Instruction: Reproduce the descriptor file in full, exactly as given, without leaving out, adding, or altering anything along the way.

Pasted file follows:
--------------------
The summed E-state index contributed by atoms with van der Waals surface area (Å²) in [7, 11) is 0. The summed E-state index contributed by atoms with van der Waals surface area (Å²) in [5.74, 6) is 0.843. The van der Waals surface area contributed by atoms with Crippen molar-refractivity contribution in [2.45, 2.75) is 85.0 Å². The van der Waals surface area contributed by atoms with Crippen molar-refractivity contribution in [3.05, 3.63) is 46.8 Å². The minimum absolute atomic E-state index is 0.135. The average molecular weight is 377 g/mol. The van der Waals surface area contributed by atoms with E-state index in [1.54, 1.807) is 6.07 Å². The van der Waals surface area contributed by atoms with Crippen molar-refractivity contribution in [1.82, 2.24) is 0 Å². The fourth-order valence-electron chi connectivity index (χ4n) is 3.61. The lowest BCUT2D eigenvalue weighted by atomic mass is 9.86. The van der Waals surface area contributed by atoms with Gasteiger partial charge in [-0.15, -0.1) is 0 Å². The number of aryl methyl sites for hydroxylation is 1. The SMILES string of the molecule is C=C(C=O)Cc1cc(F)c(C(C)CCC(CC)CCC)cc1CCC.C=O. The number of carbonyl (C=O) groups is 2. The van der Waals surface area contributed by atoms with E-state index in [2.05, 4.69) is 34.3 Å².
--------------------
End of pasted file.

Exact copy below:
The summed E-state index contributed by atoms with van der Waals surface area (Å²) in [7, 11) is 0. The summed E-state index contributed by atoms with van der Waals surface area (Å²) in [5.74, 6) is 0.843. The van der Waals surface area contributed by atoms with Crippen molar-refractivity contribution in [2.45, 2.75) is 85.0 Å². The van der Waals surface area contributed by atoms with Crippen molar-refractivity contribution in [3.05, 3.63) is 46.8 Å². The minimum absolute atomic E-state index is 0.135. The average molecular weight is 377 g/mol. The van der Waals surface area contributed by atoms with E-state index in [1.54, 1.807) is 6.07 Å². The van der Waals surface area contributed by atoms with Crippen molar-refractivity contribution in [1.82, 2.24) is 0 Å². The fourth-order valence-electron chi connectivity index (χ4n) is 3.61. The lowest BCUT2D eigenvalue weighted by atomic mass is 9.86. The van der Waals surface area contributed by atoms with Gasteiger partial charge in [-0.15, -0.1) is 0 Å². The number of aryl methyl sites for hydroxylation is 1. The SMILES string of the molecule is C=C(C=O)Cc1cc(F)c(C(C)CCC(CC)CCC)cc1CCC.C=O. The number of carbonyl (C=O) groups is 2. The van der Waals surface area contributed by atoms with E-state index in [2.05, 4.69) is 34.3 Å².